His own struggles had taken him away from the city for sometime. His jilted lover now forgotten in the corners of the city he once called home. He searched for her once he came back only to find failure and disappointment. 

He saw her eyes, with his own now filled with regret and tears. He held her face, which was covered in blood mixed with mud and sat there. He sat there with his cries, turning into a faint smile and a chuckle. He stood up and abandoned her corpse one last time into his house, to the room he had made is sanctuary. He went to the dark corner and curled back into his bubble, never to be heard again. His destiny had finally muted him, forever.

Wednesday, December 30, 2015

Wintertime Love

'In that one moment, my whole life was flashing before me', he had earlier heard a lot of people tell him. Some he believed, some he didn't. The ones he believed was only out of amusement. Life is too long to suffice in a moment he'd wonder. And yet he found himself in a flux of memories, drowning. Many would often tell him how their worst nightmares came true. He used to wonder what his worst nightmare could be. His own reality seemed to be his worst nightmare. This was always a fleeting thought in the midst of his chaotic life, insignificant on an ordinary day, but not enough to ignore in the more contemplative time.

It seemed that he was really going to find out what his worst nightmare has been. He found himself in the midst of a strange city, in the company of men he was suspecting of. He could see himself zipping through the brightest projection of his darkest memories. He seemed to be caught in a vicious cycle except that he couldn't move. Even though the memories were flashing, he was just still, in his thoughts, in the room full of men he couldn't trust. It was as if he was damned by destiny to confront the darkest days he had once lived.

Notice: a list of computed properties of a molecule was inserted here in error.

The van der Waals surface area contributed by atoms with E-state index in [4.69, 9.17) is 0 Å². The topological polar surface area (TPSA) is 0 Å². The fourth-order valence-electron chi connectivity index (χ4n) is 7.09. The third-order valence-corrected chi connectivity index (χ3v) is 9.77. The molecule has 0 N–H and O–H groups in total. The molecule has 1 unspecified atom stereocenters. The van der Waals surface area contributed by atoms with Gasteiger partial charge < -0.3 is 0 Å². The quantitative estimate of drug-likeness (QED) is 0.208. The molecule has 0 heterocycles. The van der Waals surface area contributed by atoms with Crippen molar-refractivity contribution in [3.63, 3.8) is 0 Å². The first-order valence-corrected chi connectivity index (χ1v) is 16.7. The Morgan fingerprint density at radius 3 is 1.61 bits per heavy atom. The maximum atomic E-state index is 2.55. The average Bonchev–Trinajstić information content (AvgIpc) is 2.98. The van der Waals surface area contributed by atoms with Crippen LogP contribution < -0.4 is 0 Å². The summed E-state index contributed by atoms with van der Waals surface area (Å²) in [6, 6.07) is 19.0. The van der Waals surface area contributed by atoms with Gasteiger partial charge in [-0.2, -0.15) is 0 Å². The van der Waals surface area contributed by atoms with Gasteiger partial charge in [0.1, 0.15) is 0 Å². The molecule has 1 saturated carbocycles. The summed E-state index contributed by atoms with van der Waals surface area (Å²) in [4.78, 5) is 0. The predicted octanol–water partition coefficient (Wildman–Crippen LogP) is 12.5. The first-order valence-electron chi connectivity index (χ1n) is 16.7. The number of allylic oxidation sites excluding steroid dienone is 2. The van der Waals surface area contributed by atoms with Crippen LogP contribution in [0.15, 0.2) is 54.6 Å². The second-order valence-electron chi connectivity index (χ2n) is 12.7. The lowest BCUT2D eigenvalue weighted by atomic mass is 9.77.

He could feel his blood rushing through his veins. He could see the green vents for a month now. They were stark reminders of his starvation in the last few months. He had been unhappy, unsure and anxious about places he would visit and the people he would meet. His could see himself today, in the strange city with darker veins, as he could feel himself drowning in the whirlpool of even darker times. He was reliving those moments but his rational mind was also attempting to analyse what was happening to him. As more time would pass, and he was not sure in which world, he was only getting more confused about the reality. He had only heard about this earlier but he could experience it today and even then he was unsure about which space-time dimension was triggering this thought.
The concept of reality was only eluding him as he was becoming more desperate to decipher this puzzle.

He soon gave in and let his parallel realities and fictions engulf him. He had now decided to just let this flux him carry through rather than struggling with where he was going.
He soon found himself in a familiar room, he could see old red bricks outside the window and bleached white walls. It was a little foggy and cold. If gloom were a weather, this would be it.
He could see himself sitting on a wooden desk, anxiously waiting. He was scared, but of what, he wasn't sure. The vision was not as clear yet, besides the bricks and the wall. He saw his friend, his was reading from a book, he was on the last paragraph. His turn would soon come and he would be made to read the next passage. It was his worst nightmare, to read, not read to himself but to the whole class.
What if he stuttered, or stumbled. Everyone would laugh at him, he thought. He was hoping time runs out. He was in his class, fourth grade maybe, he wasn't sure. His friends were the same and so was the classroom, so he was still unsure about his grade but it was clearly not a pleasant time.

His friend had finally reached the last sentence. He was getting more jittery and had closed his eyes hoping for the next ten minutes to magically vanish and as he opened his eyes, they indeed did. It was one of the guys in the room, he was in his whole world, hallucinating. He was humming a tune, familiar, yet elusive. It reminded him go his favourite band, the ones with a violin and a guitar.
His friend, the one he didn't trust had become his saviour from a possible reading debacle, he was now conflicted.